Kansas City Stormwater ImprovementsPosted on Wednesday, October 21st, 2015 by Cliff Speegle
In Projects, Stormwater, tagged in Tags: leawood, meyer creek, shawnee creek, stormwater
We have recently completed a number of stormwater improvement projects in the Kansas City metro area. Three, in particular, had very similar design features. Today, we’re sharing a quick overview of each project, along with a chart comparing characteristics of each.
Leawood Heritage Stormwater Improvements
Located on a tributary in the Dykes Branch watershed, this project involved an existing waterway that was over 1,700 linear feet. It had a concrete, trapezoidal channel with double cell reinforced concrete boxes (RCBs). To reduce the potential for flooding, we used a rectangular channel instead of trapezoidal. We also replaced the existing RCBs with larger double cell, 8×5-foot RCBs. To maintain the current channel’s flowline and provide adequate capacity, the roadway profiles were also raised.
Meyer Creek Drainage Improvements
Affinis designed improvements to Meyer Creek to prevent flooding and erosion of the existing properties. Along with channel improvements, additional curb inlets and storm sewers were added within the Meyer’s Estate subdivision to alleviate local drainage issues caused by an inadequate storm sewer system. We used RCB to increase the conveyance and protect adjacent homes and roadways from flooding. We also lowered the channel flowline at the crossing to provide flood protection to adjacent properties. Sanitary sewer relocation was a key component to the design and project success, as it maximized the capacity of the channel improvements. We worked closely with Johnson County Wastewater and the city to create a functional design that met everyone’s needs.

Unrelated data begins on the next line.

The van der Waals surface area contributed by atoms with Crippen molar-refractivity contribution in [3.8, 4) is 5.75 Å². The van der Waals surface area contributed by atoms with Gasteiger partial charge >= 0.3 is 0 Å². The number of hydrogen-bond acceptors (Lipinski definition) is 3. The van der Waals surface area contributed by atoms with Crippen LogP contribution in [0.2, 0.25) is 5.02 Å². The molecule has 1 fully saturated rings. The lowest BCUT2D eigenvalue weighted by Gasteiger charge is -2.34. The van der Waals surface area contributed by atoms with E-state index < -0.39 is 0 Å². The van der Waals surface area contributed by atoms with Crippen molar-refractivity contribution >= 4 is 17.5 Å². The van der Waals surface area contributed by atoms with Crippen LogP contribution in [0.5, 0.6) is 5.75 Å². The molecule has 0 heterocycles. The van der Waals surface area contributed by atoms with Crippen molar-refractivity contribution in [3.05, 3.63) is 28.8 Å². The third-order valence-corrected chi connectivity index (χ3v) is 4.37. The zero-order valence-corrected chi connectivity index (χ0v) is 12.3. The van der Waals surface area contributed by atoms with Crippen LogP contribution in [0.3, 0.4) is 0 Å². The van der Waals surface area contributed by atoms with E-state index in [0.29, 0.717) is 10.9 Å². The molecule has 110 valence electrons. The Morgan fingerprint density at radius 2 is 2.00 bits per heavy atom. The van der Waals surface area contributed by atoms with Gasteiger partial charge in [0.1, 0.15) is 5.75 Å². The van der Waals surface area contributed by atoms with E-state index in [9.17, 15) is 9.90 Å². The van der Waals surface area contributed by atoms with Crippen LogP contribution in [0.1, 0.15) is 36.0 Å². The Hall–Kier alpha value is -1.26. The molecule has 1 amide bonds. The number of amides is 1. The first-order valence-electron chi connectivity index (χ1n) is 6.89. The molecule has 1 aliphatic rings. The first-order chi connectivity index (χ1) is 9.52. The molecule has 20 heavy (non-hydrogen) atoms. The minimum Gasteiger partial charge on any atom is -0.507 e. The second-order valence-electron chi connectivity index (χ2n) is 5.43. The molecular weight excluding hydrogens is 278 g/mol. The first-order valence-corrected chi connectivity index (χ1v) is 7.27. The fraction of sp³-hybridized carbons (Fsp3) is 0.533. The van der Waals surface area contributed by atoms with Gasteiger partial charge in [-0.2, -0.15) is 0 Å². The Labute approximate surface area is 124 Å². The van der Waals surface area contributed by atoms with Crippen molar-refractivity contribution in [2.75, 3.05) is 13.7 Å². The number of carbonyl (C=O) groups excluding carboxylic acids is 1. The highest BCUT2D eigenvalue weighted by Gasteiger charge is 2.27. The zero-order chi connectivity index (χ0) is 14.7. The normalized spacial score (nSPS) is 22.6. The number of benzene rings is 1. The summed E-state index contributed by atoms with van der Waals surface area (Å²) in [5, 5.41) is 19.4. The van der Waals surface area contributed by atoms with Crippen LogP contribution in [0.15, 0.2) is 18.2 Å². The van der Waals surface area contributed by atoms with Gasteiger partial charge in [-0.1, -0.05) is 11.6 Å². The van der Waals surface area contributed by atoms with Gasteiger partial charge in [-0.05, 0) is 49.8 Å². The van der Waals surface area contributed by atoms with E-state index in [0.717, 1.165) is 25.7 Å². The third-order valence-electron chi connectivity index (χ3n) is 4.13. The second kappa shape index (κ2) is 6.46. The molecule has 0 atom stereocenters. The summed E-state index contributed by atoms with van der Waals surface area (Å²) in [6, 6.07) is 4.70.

Shawnee Creek Drainage Improvements
When the area was originally developed several decades ago, the stream was channelized, and homes were built adjacent to it. Over time, the stream was impaired between road crossings, and bank failures threatened existing utilities, houses, and vegetation. As the area upstream became more developed, the channel responded by incising and widening to its current plan and profile. To stabilize the stream bank, our team used riprap or segmental block retaining walls at various locations. We also replaced three culverts with bridges to increase the conveyance and widened and extended a stretch of existing concrete channel further upstream to provide flood protection to an adjacent apartment complex.